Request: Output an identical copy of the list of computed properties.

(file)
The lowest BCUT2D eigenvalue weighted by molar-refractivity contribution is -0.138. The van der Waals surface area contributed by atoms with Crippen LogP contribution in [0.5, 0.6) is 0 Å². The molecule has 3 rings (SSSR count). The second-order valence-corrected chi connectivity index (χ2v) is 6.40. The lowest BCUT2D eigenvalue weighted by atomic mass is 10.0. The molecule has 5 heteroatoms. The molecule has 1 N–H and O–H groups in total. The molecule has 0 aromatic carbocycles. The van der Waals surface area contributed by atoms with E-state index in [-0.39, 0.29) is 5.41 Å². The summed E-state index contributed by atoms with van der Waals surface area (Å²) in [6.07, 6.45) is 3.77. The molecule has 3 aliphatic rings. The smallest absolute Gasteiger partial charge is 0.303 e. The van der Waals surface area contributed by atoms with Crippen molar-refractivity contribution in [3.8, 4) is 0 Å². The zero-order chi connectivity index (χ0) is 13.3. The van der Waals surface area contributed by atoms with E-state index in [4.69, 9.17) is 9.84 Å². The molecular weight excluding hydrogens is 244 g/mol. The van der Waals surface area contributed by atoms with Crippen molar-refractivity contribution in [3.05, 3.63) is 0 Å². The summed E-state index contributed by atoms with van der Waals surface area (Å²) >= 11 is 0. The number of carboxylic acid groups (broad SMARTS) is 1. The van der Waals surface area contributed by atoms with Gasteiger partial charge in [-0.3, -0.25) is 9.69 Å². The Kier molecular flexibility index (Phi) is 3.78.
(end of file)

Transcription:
The lowest BCUT2D eigenvalue weighted by molar-refractivity contribution is -0.138. The van der Waals surface area contributed by atoms with Crippen LogP contribution in [0.5, 0.6) is 0 Å². The molecule has 3 rings (SSSR count). The second-order valence-corrected chi connectivity index (χ2v) is 6.40. The lowest BCUT2D eigenvalue weighted by atomic mass is 10.0. The molecule has 5 heteroatoms. The molecule has 1 N–H and O–H groups in total. The molecule has 0 aromatic carbocycles. The van der Waals surface area contributed by atoms with E-state index in [-0.39, 0.29) is 5.41 Å². The summed E-state index contributed by atoms with van der Waals surface area (Å²) in [6.07, 6.45) is 3.77. The molecule has 3 aliphatic rings. The smallest absolute Gasteiger partial charge is 0.303 e. The van der Waals surface area contributed by atoms with Crippen molar-refractivity contribution in [3.8, 4) is 0 Å². The zero-order chi connectivity index (χ0) is 13.3. The van der Waals surface area contributed by atoms with E-state index in [4.69, 9.17) is 9.84 Å². The molecular weight excluding hydrogens is 244 g/mol. The van der Waals surface area contributed by atoms with Crippen molar-refractivity contribution in [3.05, 3.63) is 0 Å². The summed E-state index contributed by atoms with van der Waals surface area (Å²) >= 11 is 0. The number of carboxylic acid groups (broad SMARTS) is 1. The van der Waals surface area contributed by atoms with Gasteiger partial charge in [-0.3, -0.25) is 9.69 Å². The Kier molecular flexibility index (Phi) is 3.78.